“We have seen the dramatic and continued rise of social media, which is largely unregulated, and issues like clickbait, fake news, malicious disinformation and online abuse, which threaten high quality journalism.

“A foundation of any successful democracy is a sound basis for political discourse. This is under threat from these new forces that require urgent attention.

“These are today’s challenges and this is where we need to focus.”

Hancock said the Government-led public inquiry into press regulation found two-thirds of direct respondents were against reopening the Leveson Inquiry versus 12 per cent who were in favour.

He said Leveson, who has been consulted about the decision, “agrees that the inquiry should not process on the current terms of reference” but that it should continue “in an amended form”.

But, he added: “We do not believe that reopening this costly and time-consuming public inquiry is the right way forward.

“Considering all of the factors that I have outlined to the House today, I have informed Sir Brian that we will be formally closing the inquiry.”

On Section 40 of the Crime and Courts Act, which would force newspapers not signed up to a Royal Charter regulator to pay both sides’ legal fees in privacy and libel battles, win or lose, Hancock said commencing it would “exacerbate the problems the press face rather than solve them”.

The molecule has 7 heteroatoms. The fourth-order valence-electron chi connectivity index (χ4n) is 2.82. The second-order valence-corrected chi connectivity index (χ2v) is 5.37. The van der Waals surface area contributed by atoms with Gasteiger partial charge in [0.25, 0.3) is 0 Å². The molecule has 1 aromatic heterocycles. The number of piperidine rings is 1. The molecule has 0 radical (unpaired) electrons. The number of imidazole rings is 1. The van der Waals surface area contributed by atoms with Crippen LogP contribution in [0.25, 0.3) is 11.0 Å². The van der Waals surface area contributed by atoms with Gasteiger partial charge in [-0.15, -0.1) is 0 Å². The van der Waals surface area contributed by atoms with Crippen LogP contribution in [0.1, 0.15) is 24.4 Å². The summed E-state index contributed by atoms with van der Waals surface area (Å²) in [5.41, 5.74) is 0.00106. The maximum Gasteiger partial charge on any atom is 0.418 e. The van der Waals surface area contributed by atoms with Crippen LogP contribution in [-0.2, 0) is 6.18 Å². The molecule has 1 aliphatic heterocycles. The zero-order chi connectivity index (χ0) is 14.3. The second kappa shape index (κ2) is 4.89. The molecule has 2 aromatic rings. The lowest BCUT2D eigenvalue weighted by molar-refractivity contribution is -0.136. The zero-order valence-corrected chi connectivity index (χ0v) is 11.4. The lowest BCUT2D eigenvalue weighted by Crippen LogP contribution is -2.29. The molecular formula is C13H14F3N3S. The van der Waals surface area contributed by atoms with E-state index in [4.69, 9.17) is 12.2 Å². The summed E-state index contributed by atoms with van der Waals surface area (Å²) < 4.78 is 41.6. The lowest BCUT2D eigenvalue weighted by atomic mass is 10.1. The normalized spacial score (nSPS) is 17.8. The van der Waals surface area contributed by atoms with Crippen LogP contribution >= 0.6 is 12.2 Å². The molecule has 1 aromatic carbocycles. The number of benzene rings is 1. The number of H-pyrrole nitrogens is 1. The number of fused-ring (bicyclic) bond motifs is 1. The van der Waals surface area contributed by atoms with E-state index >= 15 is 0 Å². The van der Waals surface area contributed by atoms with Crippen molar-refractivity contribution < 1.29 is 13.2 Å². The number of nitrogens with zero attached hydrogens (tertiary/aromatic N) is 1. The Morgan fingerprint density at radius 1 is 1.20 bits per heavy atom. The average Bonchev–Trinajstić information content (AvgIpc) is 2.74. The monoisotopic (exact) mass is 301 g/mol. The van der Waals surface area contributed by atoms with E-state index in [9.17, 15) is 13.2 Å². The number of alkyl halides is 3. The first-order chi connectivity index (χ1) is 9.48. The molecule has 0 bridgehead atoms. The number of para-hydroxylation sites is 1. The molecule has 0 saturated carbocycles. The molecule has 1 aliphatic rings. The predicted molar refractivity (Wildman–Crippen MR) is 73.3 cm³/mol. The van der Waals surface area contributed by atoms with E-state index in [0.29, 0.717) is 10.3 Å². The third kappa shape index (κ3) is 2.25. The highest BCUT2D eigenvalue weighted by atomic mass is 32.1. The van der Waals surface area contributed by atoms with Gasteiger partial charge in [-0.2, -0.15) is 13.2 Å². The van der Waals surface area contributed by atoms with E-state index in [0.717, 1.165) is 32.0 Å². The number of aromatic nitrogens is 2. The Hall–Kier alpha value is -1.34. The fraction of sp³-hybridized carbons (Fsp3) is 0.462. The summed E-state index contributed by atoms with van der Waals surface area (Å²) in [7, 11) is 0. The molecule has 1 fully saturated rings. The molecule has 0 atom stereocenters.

He said 7 per cent of direct respondents to the public inquiry on press regulation favoured full commencement, versus 79 per cent who favoured full repeal.

The inquiry received some 174,000 respondents.

“We have decided not to commence Section 40 of the Crime and Courts Act 2013 and to seek repeal at the earliest opportunity,” he said.

“We have carefully considered all of the evidence we received. We have consulted widely, with regulators, publications and victims of press intrusion.

“The world has changed since the Leveson Inquiry was established in 2011. Since then we have seen seismic changes to the media landscape.

“The work of the Leveson Inquiry, and the reforms since, have had a huge impact on public life.

“We thank Sir Brian Leveson for lending his dedication and expertise to the undertaking of this Inquiry.